Texas Tech Basketball: 10 observations after 4 games

  1. Zach Smith (the good): Smith is not only going to be one of the best two or three pure athletes on the court every night, he is becoming one of Texas Tech’s most important players due to his improved confidence. Smith is attacking the rim and the backboards at every opportunity and it is making him the type of player this program has lacked for some time.
  1. Zach Smith (the bad): Smith is going to be an end-of-game liability in close contests due to his awful free throw shooting. He is currently making only 46% of his attempts from the line (7-15). His lack of a solid outside shot means he will attack the rim quite often, which is great except when he draws fouls and does not convert. Teams looking to get easy stops in close games could intentionally foul him forcing Tubby Smith decide whether or not it is worth taking his team’s best athlete off the court in clutch situations.
  1. This team is the most athletic Texas Tech basketball team I can recall since following the program as a freshman at Tech in 1999 (James Dickey’s last season and the year before Bob Knight took over). While athleticism is not the only component of basketball, it has been a very long time since Texas Tech could put such high caliber athletes on the floor as it can this season.
  1. The reserve guards need to improve. Down the stretch against Minnesota and Mississippi St., Tubby Smith stuck with starters Devaughntah Williams, Keenan Evans and Toddrick Gotcher because of the earlier ineffectiveness of his reserve guards. Against Minnesota, the reserve guards had only 7 points and committed 4 turnovers. That must improve.

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  1. In the two most impressive wins of the season, (Mississippi State and Minnesota) Texas Tech shot over 72% from the free throw line. This is up from 65% and 55% in each of the firs two games respectively. Without a large number of pure outside shooters, Texas Tech will face zone defenses almost every game. When the Red Raiders attack the zone by driving to the rim or dumping the ball into the paint, they will draw fouls and must hit their foul shots. In its only loss of the season, a 10-point loss to No. 16 Utah, Texas Tech missed 7 of 25 free throws, which would have made the game a one-possession contest had those seven shots been made.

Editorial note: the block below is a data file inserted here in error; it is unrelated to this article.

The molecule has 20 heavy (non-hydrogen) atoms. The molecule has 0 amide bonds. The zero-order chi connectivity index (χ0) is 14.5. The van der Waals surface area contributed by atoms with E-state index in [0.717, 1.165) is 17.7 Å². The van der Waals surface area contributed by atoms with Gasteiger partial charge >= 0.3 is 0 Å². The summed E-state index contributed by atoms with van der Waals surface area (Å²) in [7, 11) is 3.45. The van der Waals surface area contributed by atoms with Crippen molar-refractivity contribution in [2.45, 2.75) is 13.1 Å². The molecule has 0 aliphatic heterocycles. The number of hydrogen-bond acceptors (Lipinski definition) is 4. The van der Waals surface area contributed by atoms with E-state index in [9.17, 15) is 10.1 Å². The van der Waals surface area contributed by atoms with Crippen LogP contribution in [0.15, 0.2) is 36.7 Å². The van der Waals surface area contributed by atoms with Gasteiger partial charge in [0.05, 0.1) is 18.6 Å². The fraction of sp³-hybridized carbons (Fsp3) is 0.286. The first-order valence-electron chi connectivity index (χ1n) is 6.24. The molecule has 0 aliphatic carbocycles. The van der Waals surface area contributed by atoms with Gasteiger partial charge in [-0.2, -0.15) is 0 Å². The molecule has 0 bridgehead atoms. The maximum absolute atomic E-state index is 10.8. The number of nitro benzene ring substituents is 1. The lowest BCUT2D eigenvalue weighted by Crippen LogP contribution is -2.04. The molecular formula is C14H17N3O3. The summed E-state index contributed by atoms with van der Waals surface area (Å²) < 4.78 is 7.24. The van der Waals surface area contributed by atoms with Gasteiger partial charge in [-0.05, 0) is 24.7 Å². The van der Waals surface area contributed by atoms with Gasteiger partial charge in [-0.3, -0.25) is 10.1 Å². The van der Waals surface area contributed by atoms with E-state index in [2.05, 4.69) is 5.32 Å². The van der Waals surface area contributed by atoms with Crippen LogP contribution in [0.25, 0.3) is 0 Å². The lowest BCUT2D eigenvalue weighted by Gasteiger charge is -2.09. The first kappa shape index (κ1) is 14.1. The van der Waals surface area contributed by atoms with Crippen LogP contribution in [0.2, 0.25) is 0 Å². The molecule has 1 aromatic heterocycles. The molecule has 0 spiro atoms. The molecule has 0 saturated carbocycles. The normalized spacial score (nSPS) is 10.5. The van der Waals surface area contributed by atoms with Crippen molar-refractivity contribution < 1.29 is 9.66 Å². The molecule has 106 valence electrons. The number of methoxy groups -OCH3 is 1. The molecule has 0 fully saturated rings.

1. In every game, the team has taken fewer three-point shots than in the previous game. This shows that Tubby Smith’s team is starting to get a feel for the offense, especially the zone offense and is attacking the soft spots in the zone rather than passing the ball around the perimeter and jacking up three-pointers. It also may signal the team’s comfort level with the new 30-second shot clock is increasing as fewer desperation threes are being heaved as time winds down.
  1. Aaron Ross and Justin Gray are the two most important substitutes on the team. Both players have suffered significant knee injuries and Ross looks to be fully healthy while Gray is working his way into form. Gray is the top-scoring reserve guard with 6.0 points per game and Ross is contributing 6.0 points per game as well. Gray and Ross are both talented enough to start but might find that they better serve this team by leading the second unit when Smith has to go to the bench.
  1. Freshmen C.J. Williamson was rated as high as a 4-star prospect by some recruiting services but the true freshman from Florida looks lost early on in his collegiate career. He has played sparingly thus far and when he has played he has made simple mistakes like he did against Minnesota when he caught a pass with his foot standing on the sideline. The 6-foot-6 combo-guard has scored only two points this year but has 5 turnovers in his 18 minutes of action. He has the talent to be a good player but the game needs to slow down for him right now. That will come in time.

Next: Vindication: Texas Tech beats Tubby Smith's former team in Puerto Rico

  1. Texas Tech basketball will not play another game away from Lubbock until January 6th, 2016 at Iowa State. This includes the conference opener against Texas on January 2nd. Texas Tech will be favored in every game until the Texas match-up meaning that after the strong showing in Puerto Rico, the team has a reasonable chance of entering conference play 10-1. That would mean Tech would have to win 6 of its final 20 games to finish above .500 for the first time 2009-10. But beware, home games against Richmond and S.F.A. will be challenging.
  1.  Throughout the offseason and preseason practices, Tubby Smith lauded sophomore center Isaiah Manderson for his improvement physically and with his basketball skills. Keep in mind that the 6-foot-11 Manderson has only played basketball since his sophomore year of high school so he came to Texas Tech very raw. But the improvements that Smith has seen in practice have not been noticeable during games. Manderson is averaging only 9.5 minutes per game, scoring 3.0 points per game and most disappointingly grabbing only 1.8 rebounds per game. When he has played, he has looked clumsy with the ball and uncertain on defense. He must improve because Texas Tech will need his size during Big 12 play.